The theme Diagnosis/Prognosis had the second highest frequency, with 243 (71.26%) appearances among the total articles included. This thematic category covered articles which especially addressed the diagnosis of advanced, incurable or terminal cancer and/or the prognosis, development or course of evolution of malignant diseases. Studies on diagnosis and prognosis determine many important factors such as therapeutic plans, therapy choice, identification of associated factors, risk factors, and epidemiological and demographic data. Therefore, it is justified that this theme is among the most frequent, since studies that focus on Diagnosis/Prognosis as the main theme tend to be comprehensive, allowing the definition of several variables that add greater analysis and discussion power to an article. In the case of palliative care, there are many controversies about the continuity of interventions and therapeutic decisions; therefore, the complete study of the clinical history, the criteria for diagnosis and prognosis are extremely important factors for health professionals(28).

With 191 appearances (56.01%), the third most frequent topic among the articles included in this Scoping Review is Quality of life. This thematic category supports articles that discuss the quality of life, its related factors and its impact in the context of palliative care in oncology. Palliative care has the promotion of quality of life(5) focused on the patient and not on the disease as its main objective. Thus, it is understood that the quest to achieve this goal involves controlling pain and other symptoms, effective communication with the patient and their family, support during the grieving and end of life process, and spiritual assistance, among other topics categorized in this study as main themes(29-30). Thus, we can explain the frequent occurrence of Quality of life as the main theme in scientific publications in oncology, since palliative care is defined as the quest for quality of life, where the concern is adding life to the years rather than years to life(31).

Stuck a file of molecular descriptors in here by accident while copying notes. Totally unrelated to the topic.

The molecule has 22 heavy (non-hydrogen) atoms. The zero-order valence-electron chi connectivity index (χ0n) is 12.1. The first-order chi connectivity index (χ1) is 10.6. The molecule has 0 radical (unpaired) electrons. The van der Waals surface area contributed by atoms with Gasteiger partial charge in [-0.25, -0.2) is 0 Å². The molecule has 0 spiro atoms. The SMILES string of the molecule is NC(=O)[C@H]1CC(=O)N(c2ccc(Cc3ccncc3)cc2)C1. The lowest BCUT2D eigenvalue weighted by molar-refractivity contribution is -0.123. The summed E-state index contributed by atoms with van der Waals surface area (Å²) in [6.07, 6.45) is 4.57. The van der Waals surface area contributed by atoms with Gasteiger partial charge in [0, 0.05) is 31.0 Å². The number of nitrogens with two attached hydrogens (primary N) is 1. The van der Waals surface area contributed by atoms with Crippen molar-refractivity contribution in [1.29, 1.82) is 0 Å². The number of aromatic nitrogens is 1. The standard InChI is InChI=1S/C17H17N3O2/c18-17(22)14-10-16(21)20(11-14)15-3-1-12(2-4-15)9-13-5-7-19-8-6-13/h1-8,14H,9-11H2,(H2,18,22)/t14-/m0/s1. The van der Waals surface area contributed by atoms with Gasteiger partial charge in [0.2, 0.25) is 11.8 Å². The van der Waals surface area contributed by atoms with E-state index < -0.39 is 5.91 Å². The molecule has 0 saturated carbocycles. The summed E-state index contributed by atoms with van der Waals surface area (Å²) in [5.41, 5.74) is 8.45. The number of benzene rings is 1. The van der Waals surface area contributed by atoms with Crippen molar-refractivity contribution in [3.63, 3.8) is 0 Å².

CONCLUSION

The findings show a significant number of articles related to palliative care in oncology, which mainly address topics such as professional and team practices, diagnoses and prognoses, and also quality of life. The profile drawn by the results discussed in this study, as well as the recommendation grades and the lowly expressive Levels of Evidence found in the studies reflect the practice of palliative care, which is still largely empirically performed and without theoretical-scientific foundation.

Finally, we recommended an integration and exchange of knowledge among the professions so that future studies are carried out in a multiprofessional manner and with greater methodological rigor, in order to configure a scenario of qualified scientific production and possessing greater strength of evidence in the area of palliative care in oncology. Consequently we believe that it is possible to not only improve the scientific production, but also palliative oncological care.